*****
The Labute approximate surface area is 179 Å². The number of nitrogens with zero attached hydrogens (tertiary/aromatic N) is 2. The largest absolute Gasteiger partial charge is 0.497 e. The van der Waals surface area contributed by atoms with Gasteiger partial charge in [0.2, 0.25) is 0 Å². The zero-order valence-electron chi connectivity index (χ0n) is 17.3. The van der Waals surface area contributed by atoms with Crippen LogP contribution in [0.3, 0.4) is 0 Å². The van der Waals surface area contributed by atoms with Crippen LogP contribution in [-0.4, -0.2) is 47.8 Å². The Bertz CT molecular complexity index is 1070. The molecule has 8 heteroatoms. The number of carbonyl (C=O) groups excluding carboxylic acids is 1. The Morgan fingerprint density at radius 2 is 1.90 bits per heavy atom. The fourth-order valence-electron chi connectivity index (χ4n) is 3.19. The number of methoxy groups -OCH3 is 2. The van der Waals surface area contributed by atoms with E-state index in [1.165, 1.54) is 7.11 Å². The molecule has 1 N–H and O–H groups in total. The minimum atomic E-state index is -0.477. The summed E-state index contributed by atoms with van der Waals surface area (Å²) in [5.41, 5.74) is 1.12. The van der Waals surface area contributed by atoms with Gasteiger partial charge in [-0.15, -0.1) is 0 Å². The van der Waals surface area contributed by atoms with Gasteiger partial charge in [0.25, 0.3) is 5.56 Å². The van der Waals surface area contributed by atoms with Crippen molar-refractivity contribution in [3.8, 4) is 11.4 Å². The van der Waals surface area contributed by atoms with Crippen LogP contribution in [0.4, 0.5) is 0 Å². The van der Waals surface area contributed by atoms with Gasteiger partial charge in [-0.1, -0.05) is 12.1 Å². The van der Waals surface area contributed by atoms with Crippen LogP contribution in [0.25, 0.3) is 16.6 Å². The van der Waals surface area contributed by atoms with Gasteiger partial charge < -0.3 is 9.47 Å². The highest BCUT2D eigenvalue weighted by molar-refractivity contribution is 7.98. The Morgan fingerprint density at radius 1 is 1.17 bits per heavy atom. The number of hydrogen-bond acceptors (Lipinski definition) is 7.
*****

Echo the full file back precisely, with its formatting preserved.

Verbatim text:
The Labute approximate surface area is 179 Å². The number of nitrogens with zero attached hydrogens (tertiary/aromatic N) is 2. The largest absolute Gasteiger partial charge is 0.497 e. The van der Waals surface area contributed by atoms with Gasteiger partial charge in [0.2, 0.25) is 0 Å². The zero-order valence-electron chi connectivity index (χ0n) is 17.3. The van der Waals surface area contributed by atoms with Crippen LogP contribution in [0.3, 0.4) is 0 Å². The van der Waals surface area contributed by atoms with Crippen LogP contribution in [-0.4, -0.2) is 47.8 Å². The Bertz CT molecular complexity index is 1070. The molecule has 8 heteroatoms. The number of carbonyl (C=O) groups excluding carboxylic acids is 1. The Morgan fingerprint density at radius 2 is 1.90 bits per heavy atom. The fourth-order valence-electron chi connectivity index (χ4n) is 3.19. The number of methoxy groups -OCH3 is 2. The van der Waals surface area contributed by atoms with E-state index in [1.165, 1.54) is 7.11 Å². The molecule has 1 N–H and O–H groups in total. The minimum atomic E-state index is -0.477. The summed E-state index contributed by atoms with van der Waals surface area (Å²) in [5.41, 5.74) is 1.12. The van der Waals surface area contributed by atoms with Gasteiger partial charge in [-0.15, -0.1) is 0 Å². The van der Waals surface area contributed by atoms with Gasteiger partial charge in [0.25, 0.3) is 5.56 Å². The van der Waals surface area contributed by atoms with Crippen molar-refractivity contribution in [3.8, 4) is 11.4 Å². The van der Waals surface area contributed by atoms with Crippen LogP contribution in [0.4, 0.5) is 0 Å². The van der Waals surface area contributed by atoms with Gasteiger partial charge in [-0.1, -0.05) is 12.1 Å². The van der Waals surface area contributed by atoms with Crippen LogP contribution in [0.25, 0.3) is 16.6 Å². The van der Waals surface area contributed by atoms with Gasteiger partial charge < -0.3 is 9.47 Å². The highest BCUT2D eigenvalue weighted by molar-refractivity contribution is 7.98. The Morgan fingerprint density at radius 1 is 1.17 bits per heavy atom. The number of hydrogen-bond acceptors (Lipinski definition) is 7.